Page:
March 31, 2015 2:53 PM
Boston’s building boom is poised to shift into overdrive over the next few months as two big new tower projects come up for approval at City Hall.
A revised proposal to replace a four-story garage next to the TD Garden with a 46-story residential tower is working its way through the Boston Redevelopment Authority’s vetting process, said Brian Golden, director of the Boston Redevelopment Authority.
And the first of four towers that will replace the Government Center garage eyesore is also moving towards a final approval vote by the BRA’s board, Golden noted.
The progress on the big projects is the latest sign that the handoff of Boston’s development boom to Mayor Marty Walsh has apparently come off without a hitch.
During Walsh’s first year in office in 2014, the Boston Redevelopment Authority gave a green light to 62 projects across the city totaling more than $3 billion.
So far in 2015, City Hall’s development arm has approved another 16 projects, totaling more than $677 million, according to numbers complied by the agency.
“It quite literally has been one of the most active periods for building in Boston’s history.”
All told, 20 million square feet of new development has been green-lit by City Hall over the last few years but have yet to break ground, representing dozens of projects that are coming soon, according to BRA officials.
“That presents a very promising picture about all the projects that are in the pipeline and that will bear fruit in the coming two or three years,” Golden said.
Meanwhile, the amount of new office, lab, residential, and retail space currently under construction has also grown dramatically.
That number has nearly quadrupled to 15.6 million square feet, up from 4.5 million in 2012, according to Nicholas Martin, the BRA’s spokesman.
Projects that have won the blessing of city officials this year include the $290 million Fenway condo and apartment tower, The Point, and an $85 million plan to transform the Chain Forge Building in the Charlestown Navy Yard into a hotel.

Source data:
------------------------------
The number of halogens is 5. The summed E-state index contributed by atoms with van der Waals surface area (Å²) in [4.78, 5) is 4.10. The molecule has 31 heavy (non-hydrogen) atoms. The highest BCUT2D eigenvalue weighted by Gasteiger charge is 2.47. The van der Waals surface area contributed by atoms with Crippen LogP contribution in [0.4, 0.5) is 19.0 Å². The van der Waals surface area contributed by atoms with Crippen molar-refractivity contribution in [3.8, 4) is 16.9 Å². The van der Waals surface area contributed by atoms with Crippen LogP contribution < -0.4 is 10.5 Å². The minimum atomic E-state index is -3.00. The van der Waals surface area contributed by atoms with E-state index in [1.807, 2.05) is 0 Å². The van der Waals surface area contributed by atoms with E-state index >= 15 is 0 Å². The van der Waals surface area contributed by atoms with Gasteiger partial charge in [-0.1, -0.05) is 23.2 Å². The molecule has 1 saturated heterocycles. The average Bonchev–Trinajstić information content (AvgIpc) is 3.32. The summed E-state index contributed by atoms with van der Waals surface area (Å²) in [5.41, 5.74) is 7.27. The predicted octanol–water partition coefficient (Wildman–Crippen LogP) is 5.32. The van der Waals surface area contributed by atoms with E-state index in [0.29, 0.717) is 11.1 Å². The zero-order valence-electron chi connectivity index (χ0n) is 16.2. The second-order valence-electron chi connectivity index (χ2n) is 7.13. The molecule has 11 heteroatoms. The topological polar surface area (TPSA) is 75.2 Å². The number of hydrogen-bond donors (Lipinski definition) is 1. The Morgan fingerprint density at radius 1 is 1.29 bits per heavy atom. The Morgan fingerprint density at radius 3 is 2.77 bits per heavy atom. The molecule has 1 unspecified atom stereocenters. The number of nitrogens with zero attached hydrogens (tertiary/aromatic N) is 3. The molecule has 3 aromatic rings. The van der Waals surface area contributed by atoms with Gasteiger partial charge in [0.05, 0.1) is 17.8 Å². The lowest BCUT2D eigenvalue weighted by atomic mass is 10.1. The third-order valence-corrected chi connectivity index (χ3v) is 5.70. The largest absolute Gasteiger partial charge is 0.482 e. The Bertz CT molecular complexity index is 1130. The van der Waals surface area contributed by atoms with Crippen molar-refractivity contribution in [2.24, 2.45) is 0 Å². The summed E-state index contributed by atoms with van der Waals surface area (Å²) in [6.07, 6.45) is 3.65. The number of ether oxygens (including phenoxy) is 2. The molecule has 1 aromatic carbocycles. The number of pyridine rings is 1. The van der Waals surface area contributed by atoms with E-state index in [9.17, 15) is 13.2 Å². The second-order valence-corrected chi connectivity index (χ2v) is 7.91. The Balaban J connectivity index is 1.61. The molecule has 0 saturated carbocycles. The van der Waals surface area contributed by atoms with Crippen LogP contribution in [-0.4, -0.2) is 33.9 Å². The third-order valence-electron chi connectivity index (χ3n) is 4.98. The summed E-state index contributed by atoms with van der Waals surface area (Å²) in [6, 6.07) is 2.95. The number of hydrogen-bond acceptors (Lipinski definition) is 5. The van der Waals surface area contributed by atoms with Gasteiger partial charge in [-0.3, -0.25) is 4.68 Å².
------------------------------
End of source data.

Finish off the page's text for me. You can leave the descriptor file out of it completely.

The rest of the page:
“It quite literally has been one of the most active periods for building in Boston’s history,” Martin said.
The numbers also include thousands of new homes, condos, and apartments, with Walsh, like the late Mayor Thomas M. Menino before him, having pledged to make new housing a top priority.
Overall, the Walsh Administration has racked up numbers during its first 15 months in office that appear to match up favorably with Menino’s record — no small matter given Boston’s longest serving mayor’s intense focus on development issues in the city.
Under Walsh, the BRA signed off on plans for 4,158 residential units in 2014, rising to a total of 5,100 if the first three months of 2015 are included.
By comparison, City Hall’s development arm approved 3,898 residential units in 2012 when Menino was mayor. The $3.4 billion in overall development OK’d by the agency that year was on par with the $3 billion under Walsh’s first year.
Behind Boston’s development boom is a diverse economy that is spinning off jobs in a range of sectors, including high-tech, life sciences, and financial services, real estate experts say.
The Hub’s residential, hotel, retail, and office markets are some of the most highly rated in the country when it comes to interest by real estate developers, a new survey by PwC and the Urban Land Institute finds.
There is also pent up demand for new housing amid steady growth in Boston’s population as an eclectic mix of millennials, young families, and empty nesters rediscover urban living.
The big numbers should put to rest early concerns expressed by some in the business community that Walsh might slow down the pace of development in Boston, notes David Begelfer, chief executive of NAIOP Massachusetts, a trade group that represents developers from across the state.
“Things have been moving along,” Begelfer said. “Boston is in boom time right now and it’s not a bubble but a real boom. It is very rational development.”